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’360′ Review

360
Magnolia Pictures

The integer 360 represents the number of degrees in a perfect circle, but it also marks the amount of times you’ll turn to the person next to you and say “oh, you’ve got to be kidding me!” as you watch Fernando Merielles’ film of the same name.

This latest entry into the “we’re all connected” subgenre fails on its most basic level – only a handful of the characters actually are connected and even fewer of them experience any change at the conclusion of the film. Merielles’ motive may have been to show how our actions effect the world around us, but his methods are to film a whole bunch of micro scenes with as many actors as possible and hope that something he slaps against the screen sticks.

We open with two sisters from Bratislava in Vienna. One is really, really excited about her first day on the job as a high end call girl. The other, a morally pure (and much more attractive) woman who can’t keep her nose out of her Tolstoy novel, is just along for the ride. Because everyone just kinda hangs out when their sister prepares to prostitute herself.

Her first John is an English conventioneer (Jude Law) who bumps into a business contact just as he’s about to walk over to his hired evening companion. He escapes without being caught and calls his wife to profess his undying love. He thinks he’s gotten away but the businessman (a nasty German) catches wind of what was going on and blackmails him into doing a deal.

The narrative changes quickly, probably so you wouldn’t ask “blackmails him to whom?” Telling the man’s wife wouldn’t get him the contract he needs and telling the man’s boss wouldn’t do much damage either. Law would have perfect cover by saying “that man will do anything for the contract!” or maybe Law’s boss wouldn’t even care what his agent does when he’s out of town.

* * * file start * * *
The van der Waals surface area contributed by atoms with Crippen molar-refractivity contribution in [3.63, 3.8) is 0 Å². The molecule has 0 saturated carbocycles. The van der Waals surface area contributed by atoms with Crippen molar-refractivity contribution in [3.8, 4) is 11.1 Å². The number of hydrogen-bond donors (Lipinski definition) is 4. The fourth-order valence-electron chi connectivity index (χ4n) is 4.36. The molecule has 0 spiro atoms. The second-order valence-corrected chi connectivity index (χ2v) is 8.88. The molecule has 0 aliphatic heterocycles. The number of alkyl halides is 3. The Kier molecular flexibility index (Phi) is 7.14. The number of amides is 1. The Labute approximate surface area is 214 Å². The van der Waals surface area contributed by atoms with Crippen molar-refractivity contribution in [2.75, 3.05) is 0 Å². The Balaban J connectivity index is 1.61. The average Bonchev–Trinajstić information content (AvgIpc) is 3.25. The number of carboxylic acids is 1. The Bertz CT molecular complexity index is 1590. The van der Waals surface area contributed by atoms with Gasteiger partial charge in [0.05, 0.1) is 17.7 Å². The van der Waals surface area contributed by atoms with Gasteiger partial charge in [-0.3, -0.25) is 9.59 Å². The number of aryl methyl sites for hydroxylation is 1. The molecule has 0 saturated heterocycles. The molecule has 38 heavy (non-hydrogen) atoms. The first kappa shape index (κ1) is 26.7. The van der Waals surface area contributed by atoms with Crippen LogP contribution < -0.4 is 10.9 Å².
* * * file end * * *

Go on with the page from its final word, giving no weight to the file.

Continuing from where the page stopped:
It is just one of a whole number of scenarios that, since the story is purposefully meandering, may inspire a viewer to say “um, life doesn’t really work that way.”

The most preposterous of these scenarios happens during a storm delay at an airport. There’s a woman traveling from London to Brazil (via Denver and Miami, for some reason.) She’s a the jilted lover of the man who was sleeping with (but has just been dumped by) Jude Law’s wife. On the plane she can’t stop yapping to Anthony Hopkins and they decide they are going to get lunch.

Because of long lines, she winds up drinking with a very twitchy Ben Foster. Turns out he’s on his way to a halfway house, taking his first steps from a prison sentence for sex crimes. This hot Brazilian is throwing herself at him (even though he’s gross) and he’s doing his best live action Quagmire impression.

Suddenly they are back in her room at the airport hotel. There, the consenting adult woman begs for sex. He flips out, pleasures himself in the bathroom and leaves. The next day, the Brazilian sees Anthony Hopkins again, all smiles. He’s a new man, too, because she left him a note at the restaurant to the tune of “I saw a cute guy and I’m gonna go for it!” This tissue paper thin moment is, for some reason, a great insight to Hopkins, who decides to end his years-long, futile search for his missing daughter (don’t ask.)

There are many more of these little moments, all of them (save the last one) similarly lacking in action. The final beat once again involves our Slovakian prostitute – because Hopkins goes to an AA meeting in Arizona, and elsewhere in the room is a Russian woman whose husband works for a guy looking who eventually hired her for sex. The Slovakian is ostensibly our “good character” (even though her moment of triumph involves the calculated murder of strangers) and the implication is that somehow her actions set everything in motion. But that’s just not true. Not only has she set nothing in motion, the connections are ridiculously tenuous.

When the Russian John’s driver takes the prostitute’s sister for a spin and says “And now we’ve come FULL CIRCLE,” I realized ’360′ at least has some use as a master class in bad writing. My jaw hit the floor when the closing credits declared the screenplay by Peter Morgan of ‘The Queen’ and ‘Frost/Nixon.’ He must’ve lost a bet or something.‘360’ is available on VOD now and hits select theaters on August 3rd.

Jordan Hoffman was the movies editor at Hearst Digital’s UGO for four years and currently contributes to SlashFilm, MTV’s NextMovie and StarTrek.com. He’s made two marginally successful independent movies, is a member of the New York Film Critics Online and was named IFC’s Ultimate Film Fanatic of the NorthEast in 2004. Follow him on Twitter at @JHoffman6.

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